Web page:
SANTA CLARA, California — A swarm of San Francisco 49ers fans converged on Alex Smith outside the visiting locker room, cheering his name and jostling for position to snap a photo.
Smith left Levi's Stadium to all the glitz and glamor of a respected franchise quarterback. He missed out on what he wanted most: a win.
Smith threw for 175 yards and two touchdowns before an interception ended Kansas City's comeback bid, and the Chiefs lost 22-17 to his former 49ers on Sunday.
"It's tough, you're competitive, you want to win the game. Some of those guys I played a long time with," said Smith, who completed 17 of 31 passes.
Smith was drafted No. 1 overall by San Francisco in 2005 and endured constant changes for most of his tenure. He helped coach Jim Harbaugh turn the 49ers into Super Bowl contenders again and won back many of the same fans that once booed him out of Candlestick Park before Colin Kaepernick took his job for good.
The 49ers smothered Smith and the Chiefs (2-3) after a slow start, including twice in the closing moments. Perrish Cox intercepted Smith's overthrown pass to send Kansas City into the bye with a loss.
"We're a team that's right there. We just have to do a couple of things better," Chiefs coach Andy Reid said.
The 49ers converted a gutsy fake punt from deep in their own territory and leaned on five field goals from Phil Dawson to outfox the Chiefs in the fourth quarter.
San Francisco (3-2) turned to a trick play on fourth-and-1 from its 29, giving a direct snap to Craig Dahl for a 3-yard run up the middle. Kaepernick directed the offense downfield, and Dawson kicked a 27-yard field goal with 8:42 to play for the go-ahead score.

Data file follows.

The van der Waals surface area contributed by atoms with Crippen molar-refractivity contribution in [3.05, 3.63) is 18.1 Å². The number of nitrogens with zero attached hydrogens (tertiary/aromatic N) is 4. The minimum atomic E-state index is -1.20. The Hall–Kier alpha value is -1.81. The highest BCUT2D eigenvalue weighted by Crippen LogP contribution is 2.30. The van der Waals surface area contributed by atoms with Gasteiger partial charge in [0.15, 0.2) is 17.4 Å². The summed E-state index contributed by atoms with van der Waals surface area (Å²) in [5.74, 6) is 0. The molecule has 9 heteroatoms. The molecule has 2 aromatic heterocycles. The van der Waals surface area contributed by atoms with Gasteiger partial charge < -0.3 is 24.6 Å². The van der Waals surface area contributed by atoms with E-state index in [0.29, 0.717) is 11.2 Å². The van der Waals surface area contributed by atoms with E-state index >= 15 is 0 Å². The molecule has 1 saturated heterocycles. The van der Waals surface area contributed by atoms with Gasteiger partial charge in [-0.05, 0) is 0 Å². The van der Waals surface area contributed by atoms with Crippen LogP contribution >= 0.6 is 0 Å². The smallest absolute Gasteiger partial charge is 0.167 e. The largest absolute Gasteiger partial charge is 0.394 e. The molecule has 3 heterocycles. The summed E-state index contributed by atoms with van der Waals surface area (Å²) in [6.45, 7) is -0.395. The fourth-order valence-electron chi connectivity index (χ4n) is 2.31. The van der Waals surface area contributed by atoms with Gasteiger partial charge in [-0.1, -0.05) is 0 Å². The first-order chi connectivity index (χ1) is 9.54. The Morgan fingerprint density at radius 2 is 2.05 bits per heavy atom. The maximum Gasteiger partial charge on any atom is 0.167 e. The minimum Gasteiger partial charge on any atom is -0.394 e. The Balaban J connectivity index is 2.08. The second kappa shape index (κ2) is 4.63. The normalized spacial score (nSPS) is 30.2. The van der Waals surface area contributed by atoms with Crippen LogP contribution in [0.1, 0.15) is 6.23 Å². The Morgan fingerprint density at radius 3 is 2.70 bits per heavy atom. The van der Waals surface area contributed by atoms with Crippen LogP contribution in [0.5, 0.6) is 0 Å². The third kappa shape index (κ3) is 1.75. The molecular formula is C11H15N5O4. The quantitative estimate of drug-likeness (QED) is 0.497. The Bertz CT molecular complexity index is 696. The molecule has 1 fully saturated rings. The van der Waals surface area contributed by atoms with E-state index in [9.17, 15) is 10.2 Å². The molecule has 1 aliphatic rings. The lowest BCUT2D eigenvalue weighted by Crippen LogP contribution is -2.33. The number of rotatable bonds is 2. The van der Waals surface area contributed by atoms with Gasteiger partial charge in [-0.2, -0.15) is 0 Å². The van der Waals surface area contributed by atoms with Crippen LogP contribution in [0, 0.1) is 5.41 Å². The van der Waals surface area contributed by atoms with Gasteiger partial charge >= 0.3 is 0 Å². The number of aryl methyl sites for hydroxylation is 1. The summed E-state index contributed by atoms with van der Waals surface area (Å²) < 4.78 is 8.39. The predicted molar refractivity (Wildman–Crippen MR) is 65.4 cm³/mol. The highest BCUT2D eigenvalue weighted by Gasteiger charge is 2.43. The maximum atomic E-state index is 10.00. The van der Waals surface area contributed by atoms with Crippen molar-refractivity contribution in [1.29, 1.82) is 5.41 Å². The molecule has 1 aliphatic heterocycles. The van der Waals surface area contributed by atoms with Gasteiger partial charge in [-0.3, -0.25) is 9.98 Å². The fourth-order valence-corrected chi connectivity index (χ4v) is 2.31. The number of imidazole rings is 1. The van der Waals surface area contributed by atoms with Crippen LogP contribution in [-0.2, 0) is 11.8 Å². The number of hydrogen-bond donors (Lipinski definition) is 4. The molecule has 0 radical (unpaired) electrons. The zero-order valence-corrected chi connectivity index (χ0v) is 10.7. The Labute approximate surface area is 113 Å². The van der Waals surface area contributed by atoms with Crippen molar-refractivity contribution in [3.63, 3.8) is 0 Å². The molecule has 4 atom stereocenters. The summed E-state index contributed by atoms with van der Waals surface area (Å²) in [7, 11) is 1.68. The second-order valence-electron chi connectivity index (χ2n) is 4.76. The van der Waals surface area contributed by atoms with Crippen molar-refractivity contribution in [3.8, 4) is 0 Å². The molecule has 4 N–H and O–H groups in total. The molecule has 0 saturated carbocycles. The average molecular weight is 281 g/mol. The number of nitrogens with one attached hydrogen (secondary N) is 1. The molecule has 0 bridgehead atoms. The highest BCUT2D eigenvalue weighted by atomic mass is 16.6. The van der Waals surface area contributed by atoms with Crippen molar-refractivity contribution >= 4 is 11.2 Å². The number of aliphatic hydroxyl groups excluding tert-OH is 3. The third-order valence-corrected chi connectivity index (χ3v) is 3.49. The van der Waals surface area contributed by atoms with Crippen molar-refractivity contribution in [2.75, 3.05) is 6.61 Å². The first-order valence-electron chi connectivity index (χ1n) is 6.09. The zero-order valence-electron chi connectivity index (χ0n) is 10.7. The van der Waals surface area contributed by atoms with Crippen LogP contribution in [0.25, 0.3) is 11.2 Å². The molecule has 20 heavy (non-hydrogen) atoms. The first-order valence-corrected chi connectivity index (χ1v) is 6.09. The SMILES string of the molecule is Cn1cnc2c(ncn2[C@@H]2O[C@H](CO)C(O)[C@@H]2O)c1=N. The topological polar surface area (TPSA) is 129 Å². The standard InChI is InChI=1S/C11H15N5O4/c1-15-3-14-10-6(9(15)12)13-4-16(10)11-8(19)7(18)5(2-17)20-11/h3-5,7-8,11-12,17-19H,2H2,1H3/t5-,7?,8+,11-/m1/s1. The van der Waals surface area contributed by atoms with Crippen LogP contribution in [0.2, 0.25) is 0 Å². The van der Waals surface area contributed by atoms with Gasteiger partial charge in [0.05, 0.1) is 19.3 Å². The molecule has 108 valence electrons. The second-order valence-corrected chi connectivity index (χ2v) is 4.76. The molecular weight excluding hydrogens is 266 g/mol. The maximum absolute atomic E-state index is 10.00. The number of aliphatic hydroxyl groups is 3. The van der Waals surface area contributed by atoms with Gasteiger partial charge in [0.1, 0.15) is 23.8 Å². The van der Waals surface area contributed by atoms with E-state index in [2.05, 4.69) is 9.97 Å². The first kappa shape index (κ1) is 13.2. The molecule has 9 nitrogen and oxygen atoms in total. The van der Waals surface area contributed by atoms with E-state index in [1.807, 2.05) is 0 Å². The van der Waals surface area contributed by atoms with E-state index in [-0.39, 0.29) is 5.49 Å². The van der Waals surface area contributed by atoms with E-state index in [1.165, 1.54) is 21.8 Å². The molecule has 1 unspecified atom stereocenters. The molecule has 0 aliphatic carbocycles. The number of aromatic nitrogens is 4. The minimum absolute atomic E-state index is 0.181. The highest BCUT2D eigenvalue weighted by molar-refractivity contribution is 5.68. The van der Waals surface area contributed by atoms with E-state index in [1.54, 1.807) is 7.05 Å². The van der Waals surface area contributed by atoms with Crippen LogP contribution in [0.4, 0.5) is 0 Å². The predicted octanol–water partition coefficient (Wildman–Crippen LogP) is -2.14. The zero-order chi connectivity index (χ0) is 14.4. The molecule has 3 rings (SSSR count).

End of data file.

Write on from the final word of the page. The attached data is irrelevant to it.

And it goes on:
"They got us," Reid said.
Dawson also connected from 55, 52, 35 and 30 yards. He credited Harbaugh and the coaching staff for having confidence in him to make the kicks, particularly the two long ones.
Kaepernick threw for 201 yards and a touchdown, and Frank Gore ran for 107 yards to offset the absence of injured tight end Vernon Davis.
But San Francisco sparked its offense with the fake punt, and more big plays followed. Brandon Lloyd made a leaping 29-yard catch over 6-foot-3 Sean Smith — "basketball's version of the alley-oop," Lloyd said — to extend the drive again and set up Dawson's fourth field goal.
Dawson also lined up for a 54-yard field goal with 4:19 remaining after San Francisco stopped Kansas City. But the Chiefs were penalized for having 12 players on the field, handing the 49ers a first down. Dawson finished the drive with a 30-yard field goal.
Smith and Kansas City took over with 2:12 left and another chance to rally. But Smith sailed a pass to tight end Anthony Fasano, and Cox swooped in for an easy interception.
"If we want to be a really good team, we're going to have to win games like that," Fasano said. "And we will."
On a sun-touched day that sent temperatures into the low-90s in Silicon Valley, both offenses started out hot.
Smith completed six of eight passes for 61 yards on the game's opening drive, capping it with a 2-yard touchdown pass to tight end Travis Kelce. Jamaal Charles ran for 80 yards to eclipse Larry Johnson (6,015 yards) for second place on Kansas City's career rushing list, but was mostly a nonfactor late.
San Francisco scored on all three of its possessions in the first half, though the first two ended with Dawson's big right leg. Kaepernick finished off the third drive where he wanted, rolling to his right and lofting a 9-yard pass to a wide-open Stevie Johnson to give the 49ers a 13-10 lead.
The Chiefs stopped San Francisco to start the third quarter, and De'Anthony Thomas ran his first punt return 28 yards, then caught a short screen and sprinted 17 yards for a score to put the Chiefs back in front, 17-13.
But San Francisco stayed focused and never lost its cool.
NOTES: The often-penalized 49ers finished with just two penalties for 10 yards. ... Charles needs 53 yards to pass Priest Holmes (6,070 yards) for the franchise record. ... 49ers rookie RB Carlos Hyde had 43 yards rushing on 10 carries. ... Dawson once made six field goals in a game, going 6 for 6 on Nov. 28, 2004, with Cleveland.